Monday, May 28, 2018

The Seagull: Desecrated Drama, Fake Cinema

Saoirse Ronan and Corey Stoll in Michael Mayer's film adaptation of Chekhov's The Seagull. (Photo: IMDB)

Of the four Chekhov masterpieces – The SeagullUncle Vanya,Three Sisters and The Cherry Orchard – the earliest,The Seagull, seems to be the hardest to pull off. For years I thought the toughest challenge was the last one, The Cherry Orchard, because it has the most abrupt tonal shifts and because in a few odd places the playwright stretches his usual naturalism toward something else – symbolism, perhaps, though not the way Ibsen infuses realism with symbolism in parts of The Wild Duck. (I’m thinking especially of the unsettling sound effect in the second act of The Cherry Orchard, the dissonant chord of the stringed instrument the characters hear in the distance as they sit in the wood.) But I’ve been fortunate to see a couple of superb productions in the last few years, one at the Shaw Festival in Ontario and one at the National Theatre in London. The Seagull continues to fox directors, though it’s such an appealing play, with its two generations of bohemians and its tragic young lovers, that it’s easy to see why people are determined to stage it – to figure out how to get past the obstacles, like the overstated symbolism of the dead bird and the way Chekhov fast-forwards two years between the third and fourth acts. And it’s not as though it never works.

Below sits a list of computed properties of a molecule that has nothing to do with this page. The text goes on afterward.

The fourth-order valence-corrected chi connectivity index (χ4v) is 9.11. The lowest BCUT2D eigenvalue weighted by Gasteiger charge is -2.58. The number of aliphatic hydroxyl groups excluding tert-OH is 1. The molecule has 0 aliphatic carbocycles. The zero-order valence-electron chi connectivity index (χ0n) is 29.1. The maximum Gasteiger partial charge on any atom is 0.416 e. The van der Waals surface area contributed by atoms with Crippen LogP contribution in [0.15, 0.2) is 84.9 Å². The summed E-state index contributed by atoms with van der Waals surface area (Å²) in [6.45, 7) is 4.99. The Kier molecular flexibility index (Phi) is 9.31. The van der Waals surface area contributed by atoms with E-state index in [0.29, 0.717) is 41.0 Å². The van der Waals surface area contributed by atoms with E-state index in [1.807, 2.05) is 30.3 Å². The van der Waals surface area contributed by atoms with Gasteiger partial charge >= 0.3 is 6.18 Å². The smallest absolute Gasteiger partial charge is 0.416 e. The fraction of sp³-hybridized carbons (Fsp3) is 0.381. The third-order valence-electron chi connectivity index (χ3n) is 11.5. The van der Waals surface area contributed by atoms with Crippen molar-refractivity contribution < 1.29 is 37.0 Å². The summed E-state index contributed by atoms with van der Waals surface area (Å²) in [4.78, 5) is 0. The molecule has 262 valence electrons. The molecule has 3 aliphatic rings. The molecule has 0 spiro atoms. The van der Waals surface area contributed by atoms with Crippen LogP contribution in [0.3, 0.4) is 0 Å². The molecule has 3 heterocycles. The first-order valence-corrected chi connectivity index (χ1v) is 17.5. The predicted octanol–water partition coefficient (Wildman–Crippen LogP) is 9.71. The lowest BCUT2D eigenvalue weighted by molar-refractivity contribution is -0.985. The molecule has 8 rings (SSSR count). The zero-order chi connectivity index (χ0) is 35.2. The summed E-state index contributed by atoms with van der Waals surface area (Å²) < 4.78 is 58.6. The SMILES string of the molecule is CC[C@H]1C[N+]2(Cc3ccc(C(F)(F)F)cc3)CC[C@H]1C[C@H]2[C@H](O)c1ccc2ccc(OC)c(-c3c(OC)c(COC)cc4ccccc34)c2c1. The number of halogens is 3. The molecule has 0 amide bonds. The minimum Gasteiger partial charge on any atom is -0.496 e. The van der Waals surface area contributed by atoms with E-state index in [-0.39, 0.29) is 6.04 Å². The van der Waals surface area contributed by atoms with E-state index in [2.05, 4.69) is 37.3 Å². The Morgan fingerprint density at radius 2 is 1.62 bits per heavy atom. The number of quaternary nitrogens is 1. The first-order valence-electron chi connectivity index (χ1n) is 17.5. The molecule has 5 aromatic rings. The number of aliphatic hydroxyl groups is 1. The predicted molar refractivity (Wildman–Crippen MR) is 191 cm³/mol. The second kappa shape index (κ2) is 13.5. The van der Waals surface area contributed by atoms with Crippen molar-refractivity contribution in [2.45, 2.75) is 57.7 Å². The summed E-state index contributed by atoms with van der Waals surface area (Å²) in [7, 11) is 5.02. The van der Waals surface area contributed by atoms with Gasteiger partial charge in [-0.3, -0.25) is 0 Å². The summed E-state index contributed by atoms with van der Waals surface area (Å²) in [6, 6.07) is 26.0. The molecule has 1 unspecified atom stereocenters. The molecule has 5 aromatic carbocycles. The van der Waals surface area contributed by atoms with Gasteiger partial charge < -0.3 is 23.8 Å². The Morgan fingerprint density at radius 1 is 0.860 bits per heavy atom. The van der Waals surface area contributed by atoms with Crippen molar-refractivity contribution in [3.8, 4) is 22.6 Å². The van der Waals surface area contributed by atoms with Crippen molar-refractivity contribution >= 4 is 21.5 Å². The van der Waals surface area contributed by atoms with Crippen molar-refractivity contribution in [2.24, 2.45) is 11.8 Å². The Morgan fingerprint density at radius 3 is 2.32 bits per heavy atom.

The new movie version, directed by Michael Mayer, is so misbegotten that, if you love the play, you’re likely to spend much of the film’s running time (about ninety-five minutes) shaking your head, or perhaps burying it in your hands. Mayer has done some excellent work on the stage, but he’s a relative novice as a filmmaker, and he doesn’t appear to have any idea how to get the kind of effects on camera that he can get live. So he busies himself trying to make everything “cinematic” – with the predictable result that this Seagull feels "stagy" in a way that it never would in a theatre. And he has an accomplice, the American playwright Stephen Karam (The Humans), who tinkers with the dialogue, adding lines and deleting other (important) ones and moving around blocks of text, as if it didn’t matter whether you messed with Chekhov’s ineffable rhythms. The film begins just before act four, with the famous actress Irina Arkadina (Annette Bening) being fetched from Moscow to the country with her equally celebrated novelist lover Boris Trigorin (Corey Stoll) because her brother Sorin (Brian Dennehy) is dying. It offers an abridged version of the first half of the fourth act, building to the moment when Nina (Saiorse Ronan) taps on the window of the drawing room of Sorin’s country estate and Irina’s son, the young fiction writer Konstantin Treplev (Billy Howle), still hopelessly in love with Nina after all this time even though she left him for Trigorin, hears her. Nina is now an actress laboring unsuccessfully in the provinces; her affair with Trigorin ended following the death of their illegitimate child and he returned to his old liaison with Arkadina. At that point the movie swings back to the beginning of act one. Does the newly acquired frame add anything? Not that I could see. Is there some concept that justifies it? Not that I could find. I would have thought that Andre Gregory and Louis Malle’s spellbinding 1994 Vanya on 42nd Street, which films a rehearsal of Uncle Vanya, had banished forever the notion that you have to justify making a movie of one of these Chekhov plays by imposing some kind of cinematic structure on it. Evidently Mayer and Karam didn’t get the memo.